Source: The Conversation (Au and NZ) – By David Vaux, Medical Researcher, Walter and Eliza Hall Institute
The Swedish government established a national Research Misconduct Board in 2020, after concluding institutions couldn’t be trusted to investigate allegations of serious research misconduct themselves. This followed botched investigations into the conduct of surgeon Paolo Macchiarini, who transplanted experimental artificial tracheas into 20 patients, 17 of whom later died. His employer, the Karolinska Institute, had initially cleared him. Later independent investigations found he had committed misconduct.
Ultimately, both the vice chancellor and dean of research at the institute lost their jobs. The secretary-general of the Nobel Assembly at Karolinska, which issues the Nobel Prize in Physiology or Medicine, also resigned. The government dismissed the entire university board. But Macchiarini’s patients paid the heaviest price.
Sweden is just the most recent of more than 20 European nations that have national offices for research integrity. So do the UK, US, Canada, Japan and China. Australia, which still lacks an Office for Research Integrity, is being left behind.
How does Australia handle research misconduct?
Australia’s system for handling allegations of research misconduct resembles the one Sweden abandoned. We persist with a self-regulation model. Yet royal commission after royal commission has shown self-regulation does not work in the financial sector, with institutions that care for children, or for police forces.
Research in Australia funded by the National Health and Medical Research Council (NHMRC) or the Australian Research Council (ARC) must comply with the Australian Code for the Responsible Conduct of Research.
The 2007 version of this code required independent, multi-person inquiry panels to handle allegations of serious misconduct. Findings were to be made public. Appeals could be made if new evidence arose.
In 2018 the code was changed. The changes meant:
- a single person from the same institution can now carry out inquiries
- secrecy must be maximised, with no requirement for public reports
- appeals can only be considered based on process and not on evidence, substance or merit.
One stunning change to the code – worthy of the political satire Yes Minister – was to make the term “research misconduct” optional. Institutions can now make up their own definition or dispense with the term entirely – and thus be rendered free of research misconduct in perpetuity!
Scientists are human, and there will be ones who do the wrong thing, just as there are dishonest individuals in all professions. And Australian scientists are no more honest or dishonest than those in other countries. However, we rarely hear of cases of research misconduct, because the reflex action of institutions is to try to protect their reputations by covering things up.
What needs to be done?
What institutions should do instead is enhance their reputations by handling cases rigorously, fairly and openly. At the 2010 World Conference on Research Integrity, a panel member was asked if she would ever consider joining a university that had had a case of research misconduct. The eminent expert said she would never join a university that had not had a case, because that meant they were either ignoring cases, or were not doing enough research.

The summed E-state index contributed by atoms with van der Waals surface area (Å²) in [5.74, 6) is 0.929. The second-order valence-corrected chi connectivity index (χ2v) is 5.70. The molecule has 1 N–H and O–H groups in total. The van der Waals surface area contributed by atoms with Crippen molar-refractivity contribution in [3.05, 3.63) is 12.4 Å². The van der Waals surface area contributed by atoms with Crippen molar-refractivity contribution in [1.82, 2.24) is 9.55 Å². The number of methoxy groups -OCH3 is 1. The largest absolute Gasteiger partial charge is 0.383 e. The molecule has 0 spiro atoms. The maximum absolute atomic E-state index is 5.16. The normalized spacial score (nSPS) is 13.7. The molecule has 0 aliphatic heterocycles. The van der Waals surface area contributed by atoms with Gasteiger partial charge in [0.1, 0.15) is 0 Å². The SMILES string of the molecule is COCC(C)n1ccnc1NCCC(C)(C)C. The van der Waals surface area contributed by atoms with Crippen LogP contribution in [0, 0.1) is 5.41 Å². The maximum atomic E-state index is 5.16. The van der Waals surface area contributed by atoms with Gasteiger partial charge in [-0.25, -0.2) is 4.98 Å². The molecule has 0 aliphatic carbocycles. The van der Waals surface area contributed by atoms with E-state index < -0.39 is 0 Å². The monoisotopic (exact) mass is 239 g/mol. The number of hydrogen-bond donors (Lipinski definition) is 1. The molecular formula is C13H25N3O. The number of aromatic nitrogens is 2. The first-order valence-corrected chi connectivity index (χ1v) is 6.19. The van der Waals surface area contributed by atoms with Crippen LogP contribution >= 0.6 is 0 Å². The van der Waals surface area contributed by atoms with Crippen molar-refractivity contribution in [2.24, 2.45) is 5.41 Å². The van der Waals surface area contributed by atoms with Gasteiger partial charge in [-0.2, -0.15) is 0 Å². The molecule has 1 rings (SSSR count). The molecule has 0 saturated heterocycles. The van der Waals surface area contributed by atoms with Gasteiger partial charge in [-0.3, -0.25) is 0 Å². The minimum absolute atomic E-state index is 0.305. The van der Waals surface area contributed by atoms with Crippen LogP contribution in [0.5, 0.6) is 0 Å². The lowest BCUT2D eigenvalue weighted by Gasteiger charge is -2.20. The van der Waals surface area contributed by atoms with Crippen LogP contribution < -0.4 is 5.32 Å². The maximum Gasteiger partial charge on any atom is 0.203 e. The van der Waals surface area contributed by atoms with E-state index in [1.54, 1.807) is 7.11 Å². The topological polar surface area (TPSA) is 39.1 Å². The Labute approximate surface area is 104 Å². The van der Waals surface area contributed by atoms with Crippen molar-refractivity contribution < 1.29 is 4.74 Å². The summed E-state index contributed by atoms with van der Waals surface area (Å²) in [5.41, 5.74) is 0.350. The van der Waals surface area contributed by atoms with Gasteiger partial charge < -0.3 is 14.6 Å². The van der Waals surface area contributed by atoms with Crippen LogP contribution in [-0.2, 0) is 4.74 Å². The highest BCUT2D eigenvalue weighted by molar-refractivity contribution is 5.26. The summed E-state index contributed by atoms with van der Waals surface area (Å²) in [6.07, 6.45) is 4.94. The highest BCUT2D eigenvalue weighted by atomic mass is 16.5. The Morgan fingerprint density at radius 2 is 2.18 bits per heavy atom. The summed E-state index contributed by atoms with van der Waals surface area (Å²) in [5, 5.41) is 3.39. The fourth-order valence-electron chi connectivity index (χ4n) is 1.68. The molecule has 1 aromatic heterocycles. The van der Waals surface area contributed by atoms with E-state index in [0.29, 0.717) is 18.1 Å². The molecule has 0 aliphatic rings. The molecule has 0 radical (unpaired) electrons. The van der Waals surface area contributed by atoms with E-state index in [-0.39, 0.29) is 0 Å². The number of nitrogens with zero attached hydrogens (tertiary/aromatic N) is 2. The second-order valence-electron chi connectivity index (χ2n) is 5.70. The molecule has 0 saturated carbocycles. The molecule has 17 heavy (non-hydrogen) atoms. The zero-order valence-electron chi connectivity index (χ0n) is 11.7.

We need to recognise and applaud the whistle-blowers who report research misconduct and those institutions that do take a rigorous stand. The University of Queensland and QIMR Berghofer Medical Research Institute have set the example in recent cases. But their tasks would be much easier if they could refer cases to an independent national Office for Research Integrity.
Australia needs an Office for Research Integrity to handle cases in all kinds of scholarly practice, not just in biomedical research, but also in physics, engineering and the humanities. In his comprehensive book Scholarly Misconduct: Law, Regulation and Practice, Ian Freckelton QC concluded:
“What has become clear is that the maladies afflicting scholarship cannot be dealt with wholly internally within universities and research bodies […] What is required is the creation by government of external bodies.
“Assertions that [allegations of research misconduct and conflict of interest] can be dealt with adequately by internal investigations are not credible given what has occurred in the recent past. Legal and health professions are no longer permitted in many countries to self-regulate. External, independent decision-making is necessary for community confidence.”
Take the best from overseas
There is no need for Australia to re-invent the wheel. We should take the best from the various offices for research integrity and ombudsmen overseas, and construct the very best office here in Australia. This office would:
- allow whistle-blowers to be heard
- have no conflicts of interest
- be able to draw on the necessary experience and specialist expertise
- be able to act rapidly and transparently.
What is unusual about the call for such a watchdog in Australia is that it is coming from the researchers themselves. They range from whistle-blowers who have direct experience, early career researchers who struggle to get funded, to established scientists such as those in the Australian Academy of Science who are now leading the push.
David Vaux has received grant funding from the NHMRC. He is currently an Honourary Fellow of The Walter and Eliza Hall Institute, and a member of the Center for Scientific Integrity (NY), which functions as the board for Retraction Watch.
– ref. Australia needs an Office for Research Integrity to catch up with the rest of the world – https://theconversation.com/australia-needs-an-office-for-research-integrity-to-catch-up-with-the-rest-of-the-world-176019